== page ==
Canadian watchdog urges pulling of homeopathic vaccine alternatives
The organization is contributing to National Immunization Awareness Week 2013 by reminding Canadians that the products, known as nosodes, are weakening efforts for national immunization. Bad Science Watch's Stop Nosodes campaign is supported by the UBC School of Population and Public Health, Alberta Health Services, the BC Center for Disease Control and multiple prominent scientists.
"By licensing nosodes Health Canada undermines its own policies and is working against its own efforts to promote vaccination," Michael Kruse, the campaign director and co-founder of Bad Science Watch, said. "We must stop putting Canadian families at unnecessary risk and ban these products."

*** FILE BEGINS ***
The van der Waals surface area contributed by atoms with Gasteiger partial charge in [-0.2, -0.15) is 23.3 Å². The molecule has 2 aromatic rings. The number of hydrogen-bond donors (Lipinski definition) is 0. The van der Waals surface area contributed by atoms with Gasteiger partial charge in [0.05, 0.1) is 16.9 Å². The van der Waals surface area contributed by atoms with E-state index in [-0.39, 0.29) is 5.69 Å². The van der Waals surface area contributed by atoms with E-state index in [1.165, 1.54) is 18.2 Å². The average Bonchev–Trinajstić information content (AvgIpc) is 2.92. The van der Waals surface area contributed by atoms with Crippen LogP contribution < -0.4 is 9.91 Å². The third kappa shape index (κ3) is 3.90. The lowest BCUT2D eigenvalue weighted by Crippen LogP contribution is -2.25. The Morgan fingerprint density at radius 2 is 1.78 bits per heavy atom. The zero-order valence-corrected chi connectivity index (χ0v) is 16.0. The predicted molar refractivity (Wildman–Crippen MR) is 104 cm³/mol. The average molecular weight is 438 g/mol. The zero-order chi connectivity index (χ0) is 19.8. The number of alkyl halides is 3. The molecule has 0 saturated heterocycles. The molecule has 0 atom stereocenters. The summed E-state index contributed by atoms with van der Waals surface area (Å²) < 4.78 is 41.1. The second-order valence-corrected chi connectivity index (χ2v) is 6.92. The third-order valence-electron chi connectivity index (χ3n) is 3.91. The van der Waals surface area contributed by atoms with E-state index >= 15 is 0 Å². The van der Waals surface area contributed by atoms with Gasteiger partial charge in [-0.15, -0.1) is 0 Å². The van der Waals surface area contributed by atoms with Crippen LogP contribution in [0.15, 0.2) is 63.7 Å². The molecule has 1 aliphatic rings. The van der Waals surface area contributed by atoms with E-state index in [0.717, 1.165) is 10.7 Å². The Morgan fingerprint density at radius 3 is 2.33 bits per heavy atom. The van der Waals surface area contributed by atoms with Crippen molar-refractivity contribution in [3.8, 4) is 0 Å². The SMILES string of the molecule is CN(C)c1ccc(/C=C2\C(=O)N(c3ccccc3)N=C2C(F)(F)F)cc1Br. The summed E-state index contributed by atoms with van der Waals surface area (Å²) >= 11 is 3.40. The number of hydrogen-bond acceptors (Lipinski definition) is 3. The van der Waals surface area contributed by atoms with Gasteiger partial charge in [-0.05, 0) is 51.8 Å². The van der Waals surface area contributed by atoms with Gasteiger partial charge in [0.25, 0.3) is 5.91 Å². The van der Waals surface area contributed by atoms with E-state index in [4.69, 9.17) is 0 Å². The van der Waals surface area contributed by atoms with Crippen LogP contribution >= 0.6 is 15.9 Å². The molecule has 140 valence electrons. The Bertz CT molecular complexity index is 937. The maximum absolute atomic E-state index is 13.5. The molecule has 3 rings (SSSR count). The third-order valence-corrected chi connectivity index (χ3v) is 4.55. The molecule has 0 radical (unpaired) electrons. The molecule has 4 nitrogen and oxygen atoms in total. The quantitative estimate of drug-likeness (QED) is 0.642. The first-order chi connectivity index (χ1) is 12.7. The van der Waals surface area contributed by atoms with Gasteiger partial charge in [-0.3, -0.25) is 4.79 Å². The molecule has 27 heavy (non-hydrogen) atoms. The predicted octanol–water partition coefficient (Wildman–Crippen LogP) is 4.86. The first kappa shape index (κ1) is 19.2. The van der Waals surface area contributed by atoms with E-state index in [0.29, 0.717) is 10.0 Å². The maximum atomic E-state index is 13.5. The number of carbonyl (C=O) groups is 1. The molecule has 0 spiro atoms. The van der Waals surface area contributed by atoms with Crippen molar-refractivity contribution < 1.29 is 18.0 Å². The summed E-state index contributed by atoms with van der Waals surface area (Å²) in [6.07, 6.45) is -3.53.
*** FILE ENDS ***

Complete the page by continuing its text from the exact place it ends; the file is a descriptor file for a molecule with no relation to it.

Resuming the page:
Nosodes are homeopathic preparations developed from the diseased blood, pus, tissue or excretions of a sick animal or human. The material is diluted until there is often none left in the end solution and the preparation is sprayed on pills of milk sugar prior to distribution. Health Canada currently licenses at least 82 nosode products.
Bad Science Watch said there is no strong evidence to prove the preparations can prevent diseases like tuberculosis, polio, whooping cough and measles. Low vaccination rates led to multiple outbreaks of vaccine-preventable diseases throughout Canada in the last few years.